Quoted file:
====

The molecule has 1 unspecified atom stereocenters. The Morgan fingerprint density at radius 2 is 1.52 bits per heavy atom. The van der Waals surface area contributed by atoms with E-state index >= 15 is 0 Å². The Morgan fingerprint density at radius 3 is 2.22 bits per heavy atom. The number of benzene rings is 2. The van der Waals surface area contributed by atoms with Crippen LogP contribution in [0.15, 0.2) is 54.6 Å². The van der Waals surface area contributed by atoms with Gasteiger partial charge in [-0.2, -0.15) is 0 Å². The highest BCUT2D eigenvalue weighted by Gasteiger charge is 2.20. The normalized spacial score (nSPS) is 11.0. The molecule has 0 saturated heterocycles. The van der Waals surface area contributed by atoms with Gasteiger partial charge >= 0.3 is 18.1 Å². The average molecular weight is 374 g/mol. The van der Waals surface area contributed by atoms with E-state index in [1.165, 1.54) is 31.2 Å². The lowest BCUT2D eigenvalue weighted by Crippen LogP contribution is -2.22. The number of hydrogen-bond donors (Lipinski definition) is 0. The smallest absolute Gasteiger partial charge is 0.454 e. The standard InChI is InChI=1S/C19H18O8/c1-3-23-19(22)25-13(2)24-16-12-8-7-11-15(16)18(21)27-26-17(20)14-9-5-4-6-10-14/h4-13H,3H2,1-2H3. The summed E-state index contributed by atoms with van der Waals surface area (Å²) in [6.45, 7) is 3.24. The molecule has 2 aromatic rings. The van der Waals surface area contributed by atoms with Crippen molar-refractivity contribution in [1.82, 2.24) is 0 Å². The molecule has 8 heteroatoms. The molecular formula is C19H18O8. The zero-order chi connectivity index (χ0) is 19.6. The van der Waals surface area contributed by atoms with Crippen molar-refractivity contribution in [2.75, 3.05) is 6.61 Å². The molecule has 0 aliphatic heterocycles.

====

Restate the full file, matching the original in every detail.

The molecule has 1 unspecified atom stereocenters. The Morgan fingerprint density at radius 2 is 1.52 bits per heavy atom. The van der Waals surface area contributed by atoms with E-state index >= 15 is 0 Å². The Morgan fingerprint density at radius 3 is 2.22 bits per heavy atom. The number of benzene rings is 2. The van der Waals surface area contributed by atoms with Crippen LogP contribution in [0.15, 0.2) is 54.6 Å². The van der Waals surface area contributed by atoms with Gasteiger partial charge in [-0.2, -0.15) is 0 Å². The highest BCUT2D eigenvalue weighted by Gasteiger charge is 2.20. The normalized spacial score (nSPS) is 11.0. The molecule has 0 saturated heterocycles. The van der Waals surface area contributed by atoms with Gasteiger partial charge >= 0.3 is 18.1 Å². The average molecular weight is 374 g/mol. The van der Waals surface area contributed by atoms with E-state index in [1.165, 1.54) is 31.2 Å². The lowest BCUT2D eigenvalue weighted by Crippen LogP contribution is -2.22. The number of hydrogen-bond donors (Lipinski definition) is 0. The smallest absolute Gasteiger partial charge is 0.454 e. The standard InChI is InChI=1S/C19H18O8/c1-3-23-19(22)25-13(2)24-16-12-8-7-11-15(16)18(21)27-26-17(20)14-9-5-4-6-10-14/h4-13H,3H2,1-2H3. The summed E-state index contributed by atoms with van der Waals surface area (Å²) in [6.45, 7) is 3.24. The molecule has 2 aromatic rings. The van der Waals surface area contributed by atoms with Crippen molar-refractivity contribution in [1.82, 2.24) is 0 Å². The molecule has 8 heteroatoms. The molecular formula is C19H18O8. The zero-order chi connectivity index (χ0) is 19.6. The van der Waals surface area contributed by atoms with Crippen molar-refractivity contribution in [2.75, 3.05) is 6.61 Å². The molecule has 0 aliphatic heterocycles.